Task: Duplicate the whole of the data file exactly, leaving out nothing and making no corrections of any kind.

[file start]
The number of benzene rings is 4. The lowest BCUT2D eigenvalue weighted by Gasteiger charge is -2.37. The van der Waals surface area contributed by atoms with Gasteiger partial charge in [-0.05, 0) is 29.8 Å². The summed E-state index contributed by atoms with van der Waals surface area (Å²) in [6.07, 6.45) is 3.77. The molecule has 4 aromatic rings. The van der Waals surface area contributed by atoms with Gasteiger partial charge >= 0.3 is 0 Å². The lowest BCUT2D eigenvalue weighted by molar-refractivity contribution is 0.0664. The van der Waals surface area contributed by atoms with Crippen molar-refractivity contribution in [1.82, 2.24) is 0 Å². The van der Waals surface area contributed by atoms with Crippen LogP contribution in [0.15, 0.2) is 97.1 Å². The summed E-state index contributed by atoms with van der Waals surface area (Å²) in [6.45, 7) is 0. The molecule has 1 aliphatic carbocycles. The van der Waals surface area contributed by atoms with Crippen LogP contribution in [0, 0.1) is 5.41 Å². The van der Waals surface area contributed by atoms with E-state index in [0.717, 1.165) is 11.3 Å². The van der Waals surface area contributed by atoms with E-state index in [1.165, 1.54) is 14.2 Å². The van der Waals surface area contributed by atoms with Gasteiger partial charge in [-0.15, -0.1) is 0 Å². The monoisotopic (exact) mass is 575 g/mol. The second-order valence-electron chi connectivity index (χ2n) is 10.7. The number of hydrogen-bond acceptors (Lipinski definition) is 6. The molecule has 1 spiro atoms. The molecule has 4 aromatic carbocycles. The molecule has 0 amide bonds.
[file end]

The number of benzene rings is 4. The lowest BCUT2D eigenvalue weighted by Gasteiger charge is -2.37. The van der Waals surface area contributed by atoms with Gasteiger partial charge in [-0.05, 0) is 29.8 Å². The summed E-state index contributed by atoms with van der Waals surface area (Å²) in [6.07, 6.45) is 3.77. The molecule has 4 aromatic rings. The van der Waals surface area contributed by atoms with Gasteiger partial charge >= 0.3 is 0 Å². The lowest BCUT2D eigenvalue weighted by molar-refractivity contribution is 0.0664. The van der Waals surface area contributed by atoms with Crippen molar-refractivity contribution in [1.82, 2.24) is 0 Å². The van der Waals surface area contributed by atoms with Crippen LogP contribution in [0.15, 0.2) is 97.1 Å². The summed E-state index contributed by atoms with van der Waals surface area (Å²) in [6.45, 7) is 0. The molecule has 1 aliphatic carbocycles. The van der Waals surface area contributed by atoms with Crippen LogP contribution in [0, 0.1) is 5.41 Å². The van der Waals surface area contributed by atoms with E-state index in [0.717, 1.165) is 11.3 Å². The van der Waals surface area contributed by atoms with E-state index in [1.165, 1.54) is 14.2 Å². The van der Waals surface area contributed by atoms with Gasteiger partial charge in [-0.15, -0.1) is 0 Å². The monoisotopic (exact) mass is 575 g/mol. The second-order valence-electron chi connectivity index (χ2n) is 10.7. The number of hydrogen-bond acceptors (Lipinski definition) is 6. The molecule has 1 spiro atoms. The molecule has 4 aromatic carbocycles. The molecule has 0 amide bonds.